Colorado Wildfire Forces 32,000 to Evacuate as Homes Burn
By Jennifer Oldham and Amanda J. Crawford – Jun 27, 2012 5:00 PM GMT+0100
A wildfire in the mountainous suburbs of Colorado Springs is burning out of control, forcing the evacuation of 32,500 residents and destroying homes.
Hot, dry conditions and 65-mile-per-hour (104 kph) winds pushed the 6,200-acre Waldo Canyon Fire over containment lines last night and into the state’s second-largest city, closing the U.S. Air Force Academy and tourist sites.
“It was looking like the worst movie set you could imagine,” Governor John Hickenlooper told reporters after flying over the fire last night. “It’s like nothing I’ve seen before.”
Record heat and drought are fostering wildfires across the American west, including in Idaho, Montana and New Mexico. Wildfires are burning across about 140,000 acres (566 square kilometers) of Colorado, according to the Incident Command System.
The four-day-old Colorado Springs wildfire, whose cause is under investigation, is one of eight burning in the state. Plumes of white-orange smoke could be seen from Interstate 25, the main north-south highway, which was closed temporarily last night, as the fire blazed within miles of the city center.
The city of 416,000 is under a blanket of smoke that blocks the sun, gives the sky an eerie glow and makes breathing difficult. Officials are warning residents to stay indoors and to evacuate immediately if they are notified.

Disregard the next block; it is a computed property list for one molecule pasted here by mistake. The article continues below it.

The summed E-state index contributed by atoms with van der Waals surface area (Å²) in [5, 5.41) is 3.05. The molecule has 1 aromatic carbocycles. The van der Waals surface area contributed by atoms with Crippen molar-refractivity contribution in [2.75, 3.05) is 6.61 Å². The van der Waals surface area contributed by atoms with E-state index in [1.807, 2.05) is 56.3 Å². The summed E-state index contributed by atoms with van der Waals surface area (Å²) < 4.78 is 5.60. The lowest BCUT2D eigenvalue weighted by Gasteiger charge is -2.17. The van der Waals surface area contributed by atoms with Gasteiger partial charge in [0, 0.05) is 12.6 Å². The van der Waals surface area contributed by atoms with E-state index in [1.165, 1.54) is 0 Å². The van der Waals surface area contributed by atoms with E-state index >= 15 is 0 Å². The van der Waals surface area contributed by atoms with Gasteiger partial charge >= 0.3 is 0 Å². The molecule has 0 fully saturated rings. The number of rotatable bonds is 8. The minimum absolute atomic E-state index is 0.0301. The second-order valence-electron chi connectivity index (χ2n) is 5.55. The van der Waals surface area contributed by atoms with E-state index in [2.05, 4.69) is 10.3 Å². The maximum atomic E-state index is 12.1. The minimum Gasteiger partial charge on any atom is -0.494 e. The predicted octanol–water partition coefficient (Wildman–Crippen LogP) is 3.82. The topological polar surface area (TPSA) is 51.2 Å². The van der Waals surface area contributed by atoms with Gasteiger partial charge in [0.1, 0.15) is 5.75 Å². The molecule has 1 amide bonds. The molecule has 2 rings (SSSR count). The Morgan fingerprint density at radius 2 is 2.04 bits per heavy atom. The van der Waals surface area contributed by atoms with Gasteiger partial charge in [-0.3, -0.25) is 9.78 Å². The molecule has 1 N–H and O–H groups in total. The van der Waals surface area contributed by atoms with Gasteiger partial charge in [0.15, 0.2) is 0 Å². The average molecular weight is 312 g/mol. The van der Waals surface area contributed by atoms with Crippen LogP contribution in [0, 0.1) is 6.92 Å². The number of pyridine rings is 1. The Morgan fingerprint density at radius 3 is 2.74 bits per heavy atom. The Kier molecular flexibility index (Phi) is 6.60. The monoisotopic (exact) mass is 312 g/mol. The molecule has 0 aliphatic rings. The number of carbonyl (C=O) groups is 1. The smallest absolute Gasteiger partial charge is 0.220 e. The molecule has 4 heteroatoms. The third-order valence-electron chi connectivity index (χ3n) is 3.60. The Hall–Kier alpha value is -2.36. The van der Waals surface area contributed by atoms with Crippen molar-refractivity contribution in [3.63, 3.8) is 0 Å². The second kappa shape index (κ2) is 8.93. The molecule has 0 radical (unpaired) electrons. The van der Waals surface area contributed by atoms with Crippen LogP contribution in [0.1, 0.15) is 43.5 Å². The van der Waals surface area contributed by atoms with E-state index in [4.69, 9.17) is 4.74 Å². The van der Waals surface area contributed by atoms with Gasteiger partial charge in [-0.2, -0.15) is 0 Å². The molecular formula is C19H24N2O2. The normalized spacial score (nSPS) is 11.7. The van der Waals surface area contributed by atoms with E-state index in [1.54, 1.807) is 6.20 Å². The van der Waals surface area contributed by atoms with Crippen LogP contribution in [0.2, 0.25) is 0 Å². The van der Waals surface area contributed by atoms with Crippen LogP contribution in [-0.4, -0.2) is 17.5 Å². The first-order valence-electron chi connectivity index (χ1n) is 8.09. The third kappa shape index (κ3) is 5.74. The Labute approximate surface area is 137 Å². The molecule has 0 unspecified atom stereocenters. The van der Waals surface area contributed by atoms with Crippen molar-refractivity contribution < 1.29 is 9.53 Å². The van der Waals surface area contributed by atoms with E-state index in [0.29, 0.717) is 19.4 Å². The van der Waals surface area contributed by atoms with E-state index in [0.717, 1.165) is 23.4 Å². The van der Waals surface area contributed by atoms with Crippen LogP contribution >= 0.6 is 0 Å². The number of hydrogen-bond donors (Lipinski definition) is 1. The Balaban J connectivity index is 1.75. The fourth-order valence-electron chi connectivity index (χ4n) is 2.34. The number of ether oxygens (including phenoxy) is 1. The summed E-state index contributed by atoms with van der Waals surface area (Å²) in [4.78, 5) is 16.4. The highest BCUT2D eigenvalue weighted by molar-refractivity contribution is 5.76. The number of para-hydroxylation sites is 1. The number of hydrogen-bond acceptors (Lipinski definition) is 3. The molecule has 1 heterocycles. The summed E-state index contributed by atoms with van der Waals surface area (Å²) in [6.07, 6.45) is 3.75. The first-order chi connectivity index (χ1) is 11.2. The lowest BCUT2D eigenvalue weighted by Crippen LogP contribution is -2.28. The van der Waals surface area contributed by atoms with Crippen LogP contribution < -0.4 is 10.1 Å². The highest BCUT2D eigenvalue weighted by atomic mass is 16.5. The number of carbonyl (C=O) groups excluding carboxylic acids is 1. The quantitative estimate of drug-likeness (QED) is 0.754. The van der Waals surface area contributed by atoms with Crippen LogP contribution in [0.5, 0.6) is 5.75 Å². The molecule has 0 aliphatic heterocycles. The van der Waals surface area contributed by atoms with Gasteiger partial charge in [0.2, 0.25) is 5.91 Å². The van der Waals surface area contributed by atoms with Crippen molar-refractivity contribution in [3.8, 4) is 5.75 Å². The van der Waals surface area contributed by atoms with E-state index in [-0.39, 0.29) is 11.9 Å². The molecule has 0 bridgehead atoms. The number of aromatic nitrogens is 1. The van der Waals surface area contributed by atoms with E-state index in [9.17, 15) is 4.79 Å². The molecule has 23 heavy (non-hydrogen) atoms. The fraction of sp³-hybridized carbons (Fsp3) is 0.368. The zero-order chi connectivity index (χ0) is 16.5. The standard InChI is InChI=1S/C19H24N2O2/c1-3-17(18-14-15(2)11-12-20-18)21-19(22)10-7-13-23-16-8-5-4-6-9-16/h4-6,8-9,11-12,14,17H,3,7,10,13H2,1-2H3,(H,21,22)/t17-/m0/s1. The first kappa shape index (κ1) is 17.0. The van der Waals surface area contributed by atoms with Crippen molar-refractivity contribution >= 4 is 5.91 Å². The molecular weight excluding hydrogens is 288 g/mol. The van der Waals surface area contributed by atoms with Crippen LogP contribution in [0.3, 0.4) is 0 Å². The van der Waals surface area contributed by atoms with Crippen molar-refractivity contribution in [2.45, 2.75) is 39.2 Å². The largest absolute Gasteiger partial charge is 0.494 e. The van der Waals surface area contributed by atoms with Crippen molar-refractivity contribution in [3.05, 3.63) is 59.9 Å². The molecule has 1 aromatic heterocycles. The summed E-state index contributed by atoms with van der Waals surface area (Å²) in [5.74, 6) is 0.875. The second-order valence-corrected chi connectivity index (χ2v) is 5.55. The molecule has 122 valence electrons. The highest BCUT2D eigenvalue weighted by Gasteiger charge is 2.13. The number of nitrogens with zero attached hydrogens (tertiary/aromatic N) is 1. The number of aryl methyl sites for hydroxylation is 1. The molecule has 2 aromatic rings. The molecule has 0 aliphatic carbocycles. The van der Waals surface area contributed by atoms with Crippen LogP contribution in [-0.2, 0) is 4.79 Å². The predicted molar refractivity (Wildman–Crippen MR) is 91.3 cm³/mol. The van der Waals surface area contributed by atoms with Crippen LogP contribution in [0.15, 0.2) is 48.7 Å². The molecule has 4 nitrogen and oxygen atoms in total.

Officials are assessing how many homes have burned, said Bret Waters, the city’s emergency management director, at a press conference. Embers from burning trees landing on roofs in the suburbs have posed a challenge, said Rich Harvey, incident commander for the multi-agency force fighting the blaze. About 60 percent of embers remain active in the hot, dry air and can spark fires a half-mile away.
Today, fire crews are working to protect structures and build containment lines. Two hundred federal firefighters from outside the state arrived last night, bringing to 1,000 the number battling the blaze, which is 5 percent contained, Harvey said.
Crews are using bulldozers, helicopters and C-130 cargo planes, Harvey said. Predictions for scattered thunderstorms today have brought a mixture of hope and concern: lightning and wind may make conditions worse.
“This is a wind-driven fire,” Harvey said, calling yesterday a “historically challenging day” for fire crews in Colorado. “We expect further trouble from the weather today. Thunderstorms are a unique problem for us; wind can come from any direction.”
The fires throughout Colorado have been fueled by drought and record high temperatures, including highs above 100 degrees Fahrenheit (38 Celsius) for the past five days, according to Jim Kalina, a meteorologist in Boulder for the National Weather Service.
Temperatures are expected to be cooler, in the 90s, for the rest of the week. Rain would help, Kalina said, however the chance is low for the rest of the week.
“If you get a storm that gets rain, then that could help the fire out,” Kalina said. “If you don’t get the rain, but you get the winds, it could make it worse.”
Another blaze, the Flagstaff fire, was sparked by lightning in mountains above Boulder, forcing officials to evacuate 26 homes, according to the city’s website. The fire is about 230 acres; 250 firefighters from 50 agencies are battling it. The state’s firefighting resources are stretched so thin that firefighters from Denver’s suburbs were sent to fight the Boulder blaze.